Brain-Computer interfaces (BCI) or Brain-Machine interfaces (BMI) are designed to enable a direct connection between the brain and a computer.
This is a powerful communication tool between users and systems. It does not require any external devices
or muscle intervention to issue commands and complete the interaction.
The Brain-Computer Interface aims to improve the detection and decoding of brain signals acquired by electroencephalogram (EEG).The field of BCI research and development has focused primarily on neuroprosthetics applications that aim at restoring damaged hearing, sight and movement.It has helped in restoring the movement ability for physically challenged or locked-in users and replacing lost motor functionality.
At present, most BCI applications focus on assistive care, providing an alternative communication medium for those who cannot use a keyboard or mouse, but applications have the potential to include any task that would benefit from interaction beyond the keyboard.
In last few years, BCI applications have come out of laboratories and hospitals to include non-medical applications.Early research used monkeys with implanted electrodes. The monkeys used a joystick to control a robotic arm. Scientists measured the signals coming from the electrodes.Eventually, they changed the controls so that the robotic arm was being controlled only by the signals coming form the electrodes, not the joystick.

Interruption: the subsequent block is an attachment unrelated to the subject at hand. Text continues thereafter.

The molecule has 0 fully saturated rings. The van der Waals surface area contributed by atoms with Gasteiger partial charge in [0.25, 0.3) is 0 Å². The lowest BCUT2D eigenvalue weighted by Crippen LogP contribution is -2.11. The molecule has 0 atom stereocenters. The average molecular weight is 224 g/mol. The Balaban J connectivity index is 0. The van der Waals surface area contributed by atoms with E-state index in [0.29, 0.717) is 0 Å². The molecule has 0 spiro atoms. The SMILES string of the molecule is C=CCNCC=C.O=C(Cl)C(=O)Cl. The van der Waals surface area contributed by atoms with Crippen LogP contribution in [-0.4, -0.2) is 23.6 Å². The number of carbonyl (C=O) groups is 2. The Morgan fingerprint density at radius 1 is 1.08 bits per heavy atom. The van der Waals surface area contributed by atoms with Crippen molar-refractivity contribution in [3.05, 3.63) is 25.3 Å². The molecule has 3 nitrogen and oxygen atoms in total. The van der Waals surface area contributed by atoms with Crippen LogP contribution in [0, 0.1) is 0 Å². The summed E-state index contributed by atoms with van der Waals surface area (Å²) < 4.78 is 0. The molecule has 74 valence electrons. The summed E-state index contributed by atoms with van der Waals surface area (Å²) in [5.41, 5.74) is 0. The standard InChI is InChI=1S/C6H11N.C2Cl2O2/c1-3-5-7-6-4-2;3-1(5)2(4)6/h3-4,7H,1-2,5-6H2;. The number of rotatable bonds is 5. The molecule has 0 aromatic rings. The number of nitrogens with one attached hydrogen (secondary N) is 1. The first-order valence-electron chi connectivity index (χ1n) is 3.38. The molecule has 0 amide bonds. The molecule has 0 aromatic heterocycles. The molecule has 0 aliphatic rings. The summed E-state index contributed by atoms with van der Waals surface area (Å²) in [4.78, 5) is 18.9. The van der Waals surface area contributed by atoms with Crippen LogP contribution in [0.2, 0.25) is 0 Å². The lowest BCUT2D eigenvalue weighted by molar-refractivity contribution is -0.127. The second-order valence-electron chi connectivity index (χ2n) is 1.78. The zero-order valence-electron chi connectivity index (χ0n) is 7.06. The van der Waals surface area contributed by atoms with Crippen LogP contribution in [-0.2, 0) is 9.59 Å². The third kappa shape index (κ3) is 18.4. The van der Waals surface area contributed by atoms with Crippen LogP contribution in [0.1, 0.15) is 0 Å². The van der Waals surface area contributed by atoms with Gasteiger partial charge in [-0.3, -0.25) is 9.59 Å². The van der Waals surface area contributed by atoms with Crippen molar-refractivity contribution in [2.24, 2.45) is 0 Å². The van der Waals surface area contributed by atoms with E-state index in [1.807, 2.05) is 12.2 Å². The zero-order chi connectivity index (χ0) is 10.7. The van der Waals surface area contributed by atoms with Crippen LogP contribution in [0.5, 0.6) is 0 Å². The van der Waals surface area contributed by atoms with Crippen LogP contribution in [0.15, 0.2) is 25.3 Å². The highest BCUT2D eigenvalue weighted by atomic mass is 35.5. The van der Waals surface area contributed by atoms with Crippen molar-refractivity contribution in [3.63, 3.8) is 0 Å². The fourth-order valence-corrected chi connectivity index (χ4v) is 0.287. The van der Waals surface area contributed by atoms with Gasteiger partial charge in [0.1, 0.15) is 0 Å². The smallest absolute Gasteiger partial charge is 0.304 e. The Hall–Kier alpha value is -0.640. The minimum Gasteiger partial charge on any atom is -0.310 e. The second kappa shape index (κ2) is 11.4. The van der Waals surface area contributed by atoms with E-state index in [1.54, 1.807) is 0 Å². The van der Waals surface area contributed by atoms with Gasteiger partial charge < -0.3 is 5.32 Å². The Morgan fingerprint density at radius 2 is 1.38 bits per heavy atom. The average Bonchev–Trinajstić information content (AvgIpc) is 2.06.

BCI has been implemented in three ways:
1. Invasive, where BCIs are implanted directly into the grey matter of the brain during neurosurgery. Because they lie in the grey matter, invasive devices produce the highest quality signals of BCI devices but are prone to scar-tissue build-up, causing the signal to become weaker, or even non-existent, as the body reacts to a foreign object in the brain.
2. Partially invasive , where BCI devices are implanted inside the skull but rest outside the brain rather than within the grey matter. They produce better resolution signals than non-invasive BCIs where the bone tissue of the cranium deflects and deforms signals and have a lower risk of forming scar-tissue in the brain than fully invasive BCIs.
3. Non Invasive, where non-invasive neuroimaging technologies are used.Although they are easy to wear, non-invasive implants produce poor signal resolution because the skull
dampens signals, dispersing and blurring the electromagnetic waves created by the neurons.Although the waves can still be detected it is more difficult to determine the area of the brain that created them or the actions of individual neurons.
- Detection and diagnosis
- Neuromarketing and advertisement
- Games and entertainment
- Military and Sports
Though the future is very exciting and mystifying, but it’s a long road to travel.